Officials from around the globe are gathered in Brazil for the 2018 World Water Forum. It’s the first time the southern Hemisphere has played host. CGTN’s Paulo Cabral has our story from Brasilia.
Rosane Ferreira runs a beauty parlor on the outskirts of Brazil’s capital, Brasilia. For her business, water is essential. But at least once a week her taps dry up due to water rationing in her neighborhood.
“This is a beauty parlor!,” said Ferreira. “How can I work without water? Even for manicuring I need it. Once, I had to go to a neighbor and beg her to give me a bucket of water from her personal stock, so I could serve a customer.”
In addition to rationing, the local government has also tried to increase the water supply, for example, by installing these new pumps and opening a treatment plant to get water from the Paranoa Lake – but it’s far from a permanent solution.
Authorities here in Brasilia had to resort to emergency measures to deal with the worst water crisis in the city’s history. The shortage was caused mainly by a severe lack of rainfall in 2017. But it’s also a reminder of the importance of long-term planning to guarantee a sustainable water supply for the people here.
This water crisis grips Brasilia just as the city hosts the World Water Forum to discuss sustainable use of the resource. “Sharing water” is this year’s theme for the event, opened by Brazil’s President Michel Temer , with the presence of seven other heads of state or government.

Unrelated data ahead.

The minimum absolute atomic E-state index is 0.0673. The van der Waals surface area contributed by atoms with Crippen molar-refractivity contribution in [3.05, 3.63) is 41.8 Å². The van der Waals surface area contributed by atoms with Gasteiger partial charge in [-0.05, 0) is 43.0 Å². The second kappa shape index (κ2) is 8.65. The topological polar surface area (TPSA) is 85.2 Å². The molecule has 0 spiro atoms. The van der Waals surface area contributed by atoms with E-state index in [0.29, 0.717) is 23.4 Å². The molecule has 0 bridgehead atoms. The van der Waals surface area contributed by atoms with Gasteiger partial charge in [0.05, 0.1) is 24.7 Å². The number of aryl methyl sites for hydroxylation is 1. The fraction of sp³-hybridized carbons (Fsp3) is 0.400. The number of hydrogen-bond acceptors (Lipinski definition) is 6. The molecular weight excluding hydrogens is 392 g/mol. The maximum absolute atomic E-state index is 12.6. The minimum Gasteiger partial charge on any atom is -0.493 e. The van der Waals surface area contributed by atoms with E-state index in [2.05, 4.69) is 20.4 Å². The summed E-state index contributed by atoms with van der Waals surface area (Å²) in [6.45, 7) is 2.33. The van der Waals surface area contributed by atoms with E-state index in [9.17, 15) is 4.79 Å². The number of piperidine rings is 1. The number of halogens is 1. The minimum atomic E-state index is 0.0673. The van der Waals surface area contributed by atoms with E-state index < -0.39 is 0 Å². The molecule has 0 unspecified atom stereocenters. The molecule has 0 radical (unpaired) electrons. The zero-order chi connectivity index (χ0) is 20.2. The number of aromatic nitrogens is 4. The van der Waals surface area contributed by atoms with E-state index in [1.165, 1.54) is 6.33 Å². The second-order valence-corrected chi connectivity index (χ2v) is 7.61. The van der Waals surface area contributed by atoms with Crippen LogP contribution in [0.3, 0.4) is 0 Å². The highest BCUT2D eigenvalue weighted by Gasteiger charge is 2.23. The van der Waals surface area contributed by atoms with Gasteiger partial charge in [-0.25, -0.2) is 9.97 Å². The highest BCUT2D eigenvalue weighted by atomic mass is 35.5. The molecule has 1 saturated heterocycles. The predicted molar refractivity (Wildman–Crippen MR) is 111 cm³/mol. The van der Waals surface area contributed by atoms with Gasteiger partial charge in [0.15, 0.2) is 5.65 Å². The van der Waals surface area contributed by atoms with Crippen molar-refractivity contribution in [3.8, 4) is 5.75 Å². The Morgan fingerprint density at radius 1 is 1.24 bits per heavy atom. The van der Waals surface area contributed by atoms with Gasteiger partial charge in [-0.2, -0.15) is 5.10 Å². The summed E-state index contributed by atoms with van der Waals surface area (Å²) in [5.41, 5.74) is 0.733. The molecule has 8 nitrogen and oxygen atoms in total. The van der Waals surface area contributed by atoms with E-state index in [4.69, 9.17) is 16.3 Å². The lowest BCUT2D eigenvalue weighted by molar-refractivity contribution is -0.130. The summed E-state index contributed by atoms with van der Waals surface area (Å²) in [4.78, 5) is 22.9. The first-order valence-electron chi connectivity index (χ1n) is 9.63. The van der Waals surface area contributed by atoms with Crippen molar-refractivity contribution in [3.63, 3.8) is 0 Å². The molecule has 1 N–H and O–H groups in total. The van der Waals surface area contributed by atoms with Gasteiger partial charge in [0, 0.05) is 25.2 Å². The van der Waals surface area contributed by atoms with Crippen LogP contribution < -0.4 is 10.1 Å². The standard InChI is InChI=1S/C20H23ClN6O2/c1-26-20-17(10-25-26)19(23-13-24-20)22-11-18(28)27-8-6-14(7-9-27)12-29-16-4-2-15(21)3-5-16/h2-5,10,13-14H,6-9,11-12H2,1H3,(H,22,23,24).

“We have just left behind us one of the worst economic recessions in the country’s history,” Brazilian President Michel Temer said. “But we have never accepted the idea of growth at any cost. We are returning to growth, generating more jobs and more income but always with an eye on sustainability, and that of course includes water security.”
More than 45,000 people registered to participate in about 300 sessions taking place here through Friday.
Among the highlights of the first day was the release of this year’s United Nations Water Development Report. In this edition, the report focused on shifting away from a reliance on man-made structures, like dams, and more on ‘natural’ systems that either rely on nature or mimic natural processes to manage and conserve water.
“We could harness the benefits of nature-based solutions to ensure adequate food supplies, to ensure food production, and to provide safe drinking water,” said Audrey Azoulay, the Director-General of UNESCO. “We also need to collaborate more with indigenous communities who often have the intimate knowledge that we have lost of local water systems in harmony with nature.”
In a somewhat ironic twist, city leaders decided to suspend the water rationing that would have impacted those attending the Forum this week. Going without ready access to water, it seems, was determined too extreme a lesson for those dedicated to preserving future supplies.